Benefits of exercise are many and they vary with each of us because we all are unique. So what will work for most may not work for some people
One example is, some of us are allergic to sit ups. The fabled Jack LaLanne could do 1000 in one day. That Does not work for me.
But crunches-the belly exercise and not the snack food- do work.
Here are many varieties of crunches that do work for me.
So, what to do? Different exercises will help different folks because of that uniqueness. But we all will get most of the Benefits of exercise including:
These benefits of exercise that lead the way to better health will not only elevate your good mood because of the brain releasing endorphins, but also greatly increase your energy levels.
Increased energy levels help get you going, which then leads to a better functioning body. Almost all your bodily functions will improve. That should elevate your mood-make you feel good.
Now, for those of you training for senior iron-man and iron-woman competitions or marathons, this is not for you. It is for us everyday folk who need and will greatly benefit from moving our bodies more, eating more natural foods and having energy to spend fighting fatigue.
The benefits of exercise outweigh the objections. Sure we might think we don't have the time or we "don't feel like it" or we'd rather sit on the couch and watch TV. Anything that improves body function is well worth the minimal effort it takes to simply feel better. We all want to feel our best.
* An expert on heart health explains the benefits of exercise taken from a study of active older folks
Exercise for Heart Health By Kirsten Whittaker
"Score another point for regular exercise. The heart... arguably the most vital organ in your body, is preserved in the elderly by lifelong, consistent exercise according to some surprising new research focusing on exercise for heart health. What's even more impressive, the heart mass can match (or exceed) those of younger, healthy sedentary adults.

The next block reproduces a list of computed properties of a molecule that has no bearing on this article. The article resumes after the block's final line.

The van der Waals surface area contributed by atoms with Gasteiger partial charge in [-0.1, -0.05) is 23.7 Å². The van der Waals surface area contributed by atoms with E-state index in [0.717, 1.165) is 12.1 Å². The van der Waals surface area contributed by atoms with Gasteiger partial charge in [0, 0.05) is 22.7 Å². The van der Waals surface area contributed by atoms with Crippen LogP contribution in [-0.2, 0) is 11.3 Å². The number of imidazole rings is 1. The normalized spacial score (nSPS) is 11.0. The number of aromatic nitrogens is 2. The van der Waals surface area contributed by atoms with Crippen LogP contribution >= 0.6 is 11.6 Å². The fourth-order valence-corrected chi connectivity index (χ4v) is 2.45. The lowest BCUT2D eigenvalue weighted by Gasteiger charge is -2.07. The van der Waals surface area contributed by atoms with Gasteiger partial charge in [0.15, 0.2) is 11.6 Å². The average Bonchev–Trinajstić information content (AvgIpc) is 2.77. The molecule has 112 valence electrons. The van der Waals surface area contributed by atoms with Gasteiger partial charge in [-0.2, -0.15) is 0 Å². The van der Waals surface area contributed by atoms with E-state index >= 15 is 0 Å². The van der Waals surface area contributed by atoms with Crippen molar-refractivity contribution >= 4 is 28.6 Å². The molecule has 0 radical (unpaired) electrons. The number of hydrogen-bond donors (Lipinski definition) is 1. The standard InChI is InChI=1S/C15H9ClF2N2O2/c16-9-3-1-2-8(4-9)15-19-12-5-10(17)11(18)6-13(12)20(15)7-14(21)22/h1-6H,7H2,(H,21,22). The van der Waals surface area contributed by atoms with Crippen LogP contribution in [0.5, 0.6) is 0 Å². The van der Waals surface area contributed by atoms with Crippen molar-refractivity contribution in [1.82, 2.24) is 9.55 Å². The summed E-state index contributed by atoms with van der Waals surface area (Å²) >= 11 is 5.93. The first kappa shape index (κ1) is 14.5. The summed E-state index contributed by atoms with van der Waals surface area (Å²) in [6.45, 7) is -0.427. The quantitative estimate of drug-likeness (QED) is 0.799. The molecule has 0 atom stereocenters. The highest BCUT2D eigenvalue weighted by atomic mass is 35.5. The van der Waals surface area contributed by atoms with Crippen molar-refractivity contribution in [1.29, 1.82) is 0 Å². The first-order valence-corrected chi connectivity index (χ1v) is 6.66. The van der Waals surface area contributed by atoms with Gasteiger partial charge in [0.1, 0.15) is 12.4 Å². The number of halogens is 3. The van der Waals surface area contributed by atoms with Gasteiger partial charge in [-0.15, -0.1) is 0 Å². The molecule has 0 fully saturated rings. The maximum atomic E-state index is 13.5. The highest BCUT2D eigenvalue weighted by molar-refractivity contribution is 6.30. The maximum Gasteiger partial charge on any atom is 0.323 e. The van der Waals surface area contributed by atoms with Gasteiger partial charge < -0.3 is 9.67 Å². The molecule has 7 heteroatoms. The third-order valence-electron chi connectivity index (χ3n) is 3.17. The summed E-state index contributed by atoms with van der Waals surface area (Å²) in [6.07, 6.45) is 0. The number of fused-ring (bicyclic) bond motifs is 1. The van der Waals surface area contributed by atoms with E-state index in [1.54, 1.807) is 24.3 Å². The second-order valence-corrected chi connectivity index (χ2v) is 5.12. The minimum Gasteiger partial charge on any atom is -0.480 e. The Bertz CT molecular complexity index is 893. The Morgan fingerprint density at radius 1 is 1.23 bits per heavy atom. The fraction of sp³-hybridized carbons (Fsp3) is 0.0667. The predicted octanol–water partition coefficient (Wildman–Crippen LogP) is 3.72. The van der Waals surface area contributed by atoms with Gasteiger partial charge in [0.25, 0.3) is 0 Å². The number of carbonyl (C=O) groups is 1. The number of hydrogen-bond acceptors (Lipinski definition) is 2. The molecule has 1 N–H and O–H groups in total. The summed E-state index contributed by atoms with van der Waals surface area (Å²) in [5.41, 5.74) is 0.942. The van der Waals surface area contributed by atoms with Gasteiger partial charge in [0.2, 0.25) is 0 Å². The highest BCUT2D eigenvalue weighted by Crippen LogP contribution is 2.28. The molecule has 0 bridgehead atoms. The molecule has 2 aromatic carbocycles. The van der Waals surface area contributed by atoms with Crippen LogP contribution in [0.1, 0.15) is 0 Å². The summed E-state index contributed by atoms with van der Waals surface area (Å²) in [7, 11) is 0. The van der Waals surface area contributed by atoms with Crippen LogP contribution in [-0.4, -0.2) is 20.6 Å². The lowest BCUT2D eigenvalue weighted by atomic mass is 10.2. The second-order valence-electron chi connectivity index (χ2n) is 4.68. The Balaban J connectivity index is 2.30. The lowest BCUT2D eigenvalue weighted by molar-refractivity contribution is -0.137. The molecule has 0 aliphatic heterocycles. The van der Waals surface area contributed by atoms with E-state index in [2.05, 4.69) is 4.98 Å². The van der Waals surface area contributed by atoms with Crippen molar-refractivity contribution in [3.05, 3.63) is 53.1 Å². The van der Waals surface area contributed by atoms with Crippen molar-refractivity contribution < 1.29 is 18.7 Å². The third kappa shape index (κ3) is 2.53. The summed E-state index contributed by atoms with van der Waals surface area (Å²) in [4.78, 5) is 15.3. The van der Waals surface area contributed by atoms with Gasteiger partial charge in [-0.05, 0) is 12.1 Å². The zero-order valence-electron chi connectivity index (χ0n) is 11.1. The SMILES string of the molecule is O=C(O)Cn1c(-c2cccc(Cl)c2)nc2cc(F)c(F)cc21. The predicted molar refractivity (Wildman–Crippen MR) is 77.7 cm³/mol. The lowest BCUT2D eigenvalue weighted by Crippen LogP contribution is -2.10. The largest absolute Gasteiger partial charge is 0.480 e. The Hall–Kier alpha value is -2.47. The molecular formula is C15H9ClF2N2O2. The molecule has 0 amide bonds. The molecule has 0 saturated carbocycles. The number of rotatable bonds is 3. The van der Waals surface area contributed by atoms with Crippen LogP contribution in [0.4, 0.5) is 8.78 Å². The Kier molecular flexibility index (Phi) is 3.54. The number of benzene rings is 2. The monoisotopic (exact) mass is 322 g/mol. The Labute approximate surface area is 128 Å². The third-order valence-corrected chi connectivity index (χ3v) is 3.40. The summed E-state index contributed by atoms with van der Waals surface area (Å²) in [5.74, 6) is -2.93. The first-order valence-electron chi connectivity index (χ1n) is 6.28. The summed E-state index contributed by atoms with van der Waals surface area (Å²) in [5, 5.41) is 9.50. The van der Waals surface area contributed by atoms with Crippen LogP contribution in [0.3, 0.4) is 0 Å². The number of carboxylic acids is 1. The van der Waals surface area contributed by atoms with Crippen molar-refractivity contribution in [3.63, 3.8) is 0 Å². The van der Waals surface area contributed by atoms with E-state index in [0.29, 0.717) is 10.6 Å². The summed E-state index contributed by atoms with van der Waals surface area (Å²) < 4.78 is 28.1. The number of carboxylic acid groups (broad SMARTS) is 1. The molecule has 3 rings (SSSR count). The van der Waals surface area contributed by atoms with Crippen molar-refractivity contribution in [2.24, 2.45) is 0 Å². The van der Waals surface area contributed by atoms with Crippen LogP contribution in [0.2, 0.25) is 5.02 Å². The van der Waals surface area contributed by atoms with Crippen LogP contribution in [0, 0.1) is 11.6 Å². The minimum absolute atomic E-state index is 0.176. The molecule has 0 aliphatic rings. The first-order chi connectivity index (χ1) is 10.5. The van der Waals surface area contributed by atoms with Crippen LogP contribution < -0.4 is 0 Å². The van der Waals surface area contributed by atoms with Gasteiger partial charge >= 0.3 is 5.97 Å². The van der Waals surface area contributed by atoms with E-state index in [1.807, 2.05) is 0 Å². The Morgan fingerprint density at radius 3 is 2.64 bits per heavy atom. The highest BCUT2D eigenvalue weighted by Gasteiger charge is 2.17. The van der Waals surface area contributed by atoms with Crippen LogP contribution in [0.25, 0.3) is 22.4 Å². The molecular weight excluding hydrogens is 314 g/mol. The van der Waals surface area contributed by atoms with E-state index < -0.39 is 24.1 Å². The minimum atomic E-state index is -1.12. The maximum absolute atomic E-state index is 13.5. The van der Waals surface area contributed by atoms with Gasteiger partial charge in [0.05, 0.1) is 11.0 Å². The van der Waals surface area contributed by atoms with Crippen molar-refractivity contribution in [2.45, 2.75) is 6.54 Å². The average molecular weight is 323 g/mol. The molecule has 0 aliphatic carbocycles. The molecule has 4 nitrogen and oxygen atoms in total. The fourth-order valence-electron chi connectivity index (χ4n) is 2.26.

It appears that being active, regularly over a lifetime, works to preserve the youthful elasticity of the heart in old age. Every decade you spend on the couch decreases your heart muscle mass, but for those who get up and get moving - 6 to 7 times every week through their adult life - not only hold onto heart mass, but build it up as well. Lifelong exercisers ended up having a heart mass that was greater than healthy, but inactive, adults in the 25 to 34 age range.
The work included 121 healthy adults without any previously reported heart disease. Just about half (59) were sedentary participants who had been recruited out of a heart study that draws from a very large, multi-ethnic population in Dallas County. Just over half (62, all over 65) lifelong exercisers were recruited from a long running study that has documented the exercise habits of its participants over 25 years.
The researchers looked at how many aerobic exercise sessions (walking, jogging, cycling) were done each week, and did not focus on either the intensity of the workout, or its duration, though most sessions were longer than 20 minutes.
The participants were divided into four groups, the non exercisers, casual (2/3 times a week) exercisers, committed (4/5 times per week) exercisers and master athletes (6/7 times per week). Measurements of heart mass, obtained through MRIs showed that the sedentary subjects had less heart muscle mass as they got older, while the lifelong exercisers had expansion.
Just four to five sessions a week... lasting over 20 minutes... brought a benefit.
It's a well known feature of the aging process, muscle mass is lost as the years pass, especially skeletal muscle. Experts are seeing that a reduction of muscle mass can also happen in the heart, and this makes it weaker, less able to do its job for the body.
The researchers contend that if medicine can identify those in middle age (45-60 years old) and get them up and moving four or five times weekly, this could play a huge part in helping to prevent some of the troublesome heart problems associated with old age, possibly even heart failure."
Making a commitment to consistent exercise or at the very least move more, even in midlife, can bring benefits that last into old age. I will attest to the fact that exercising at my age of 67 has benefited me immensely.
For a hard charging, hard edged approach to mens health for those of you over 40 here is a site that , while not politically correct gets right to the core approach to fitness.
he take home message from the work - exercise for heart health and overall fitness, over a lifetime is truly worth the effort. It might not be any big news flash, anything you didn't already know... now you have confirmation that being active brings some pretty significant benefits - beyond looking great, having more energy and feeling fantastic.